Since we are finally finished with TAKS testing for the week, my class got back to (somewhat) normal routine today. Usually, during the few weeks after testing, we preview 4th grade for the kids by introducing them to some things that aren't on the 3rd grade curriculum, but which they'll need to know for the next year.

Today, we started 2-digit by 2-digit multiplication. And it actually went quite well. I introduced the "stair-step" method, which is the traditional method, and though there was some confusion, most kids started getting the hang of it rather quickly.

We'll practice this more tomorrow, then on Wednesday, I'll show them the Lattice method, which I've noticed most kids prefer.

We've also started division with remainders. I'm not quite ready to start long division -- that always throws them for a loop -- but we're using circles and tally marks, and they've done quite well with the remainders as well.

Sunday, May 03, 2009

Sick days and swine flu

It would seem that the H1N1 virus, formerly known as Swine Flu, formerly known as Porky's Dilemma, has caused several entire school districts around the area to shut down for a week or more.

Teachers and students really didn't have a choice of taking these days off or going to school, but I thought it would still be an appropriate time to run an old Mr. Teacher article about teachers and sick days, according to the NORMAL procedures.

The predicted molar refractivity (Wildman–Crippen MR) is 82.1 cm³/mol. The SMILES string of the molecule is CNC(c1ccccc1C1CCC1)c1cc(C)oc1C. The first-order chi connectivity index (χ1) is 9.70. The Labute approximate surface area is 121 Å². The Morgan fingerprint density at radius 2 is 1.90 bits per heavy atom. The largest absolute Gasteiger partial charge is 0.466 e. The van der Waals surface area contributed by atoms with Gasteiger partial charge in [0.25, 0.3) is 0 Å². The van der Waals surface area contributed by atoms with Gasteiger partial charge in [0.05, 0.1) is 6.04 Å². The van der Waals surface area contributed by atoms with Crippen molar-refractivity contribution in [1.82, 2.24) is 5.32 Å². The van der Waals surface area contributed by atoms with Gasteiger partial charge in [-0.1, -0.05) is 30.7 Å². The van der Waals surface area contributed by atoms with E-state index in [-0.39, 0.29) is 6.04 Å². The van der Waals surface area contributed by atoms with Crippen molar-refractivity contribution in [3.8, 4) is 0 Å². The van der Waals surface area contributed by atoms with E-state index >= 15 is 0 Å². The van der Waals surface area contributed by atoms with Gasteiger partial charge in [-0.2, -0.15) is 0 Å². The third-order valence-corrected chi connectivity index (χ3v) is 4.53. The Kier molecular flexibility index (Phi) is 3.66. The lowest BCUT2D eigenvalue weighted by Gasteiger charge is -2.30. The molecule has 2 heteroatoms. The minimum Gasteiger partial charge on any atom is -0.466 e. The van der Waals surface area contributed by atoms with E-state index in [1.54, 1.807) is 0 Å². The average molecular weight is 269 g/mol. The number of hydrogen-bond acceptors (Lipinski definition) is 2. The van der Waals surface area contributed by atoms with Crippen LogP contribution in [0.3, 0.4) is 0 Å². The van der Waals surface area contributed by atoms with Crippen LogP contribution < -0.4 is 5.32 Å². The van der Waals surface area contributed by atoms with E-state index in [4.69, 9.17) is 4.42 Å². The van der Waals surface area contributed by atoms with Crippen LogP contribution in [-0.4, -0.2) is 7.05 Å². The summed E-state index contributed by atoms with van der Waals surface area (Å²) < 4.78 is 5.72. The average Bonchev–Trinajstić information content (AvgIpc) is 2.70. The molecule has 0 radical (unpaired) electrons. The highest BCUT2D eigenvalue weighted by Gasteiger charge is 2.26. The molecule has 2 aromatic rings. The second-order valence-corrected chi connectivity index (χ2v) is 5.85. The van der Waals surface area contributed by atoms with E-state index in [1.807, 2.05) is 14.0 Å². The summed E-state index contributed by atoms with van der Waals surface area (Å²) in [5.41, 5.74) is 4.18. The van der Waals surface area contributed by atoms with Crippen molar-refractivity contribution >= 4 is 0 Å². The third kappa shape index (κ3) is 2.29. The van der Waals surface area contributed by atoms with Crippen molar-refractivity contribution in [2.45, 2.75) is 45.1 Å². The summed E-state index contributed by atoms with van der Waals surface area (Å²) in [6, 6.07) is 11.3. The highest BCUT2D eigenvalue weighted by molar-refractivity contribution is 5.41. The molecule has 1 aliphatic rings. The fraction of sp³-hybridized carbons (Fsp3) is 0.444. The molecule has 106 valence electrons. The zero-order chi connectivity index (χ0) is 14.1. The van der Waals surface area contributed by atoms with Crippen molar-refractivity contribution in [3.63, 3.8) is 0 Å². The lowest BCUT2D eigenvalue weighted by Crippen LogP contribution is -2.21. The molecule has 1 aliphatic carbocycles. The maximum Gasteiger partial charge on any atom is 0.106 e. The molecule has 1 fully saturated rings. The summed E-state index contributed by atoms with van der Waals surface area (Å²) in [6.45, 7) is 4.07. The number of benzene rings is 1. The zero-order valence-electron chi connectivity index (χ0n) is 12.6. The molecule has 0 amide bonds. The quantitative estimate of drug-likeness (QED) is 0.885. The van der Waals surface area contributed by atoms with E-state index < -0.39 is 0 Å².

This article about the difficulties of taking a day off is titled "Does This Look Infected to You?" and it originally ran at on November 20, 2007.

For most people in most professions, taking a sick day isn't too tricky. If you feel stuffy sinuses or that tell-tale tickle in the back of the throat, you just call your boss from the luxury of your soft, warm bed and let him know you won't be in. As long as you didn't have any important meetings or deadlines that day, it probably won't be that big of a deal.

When I was an engineer and had to take a sick day, people hardly even noticed my absence. This may have been thanks to the life-sized mannequin I kept around for just such occasions -- its productivity wasn't much less than mine.

But I have discovered (much to my dismay) that things are very different in the world of teaching.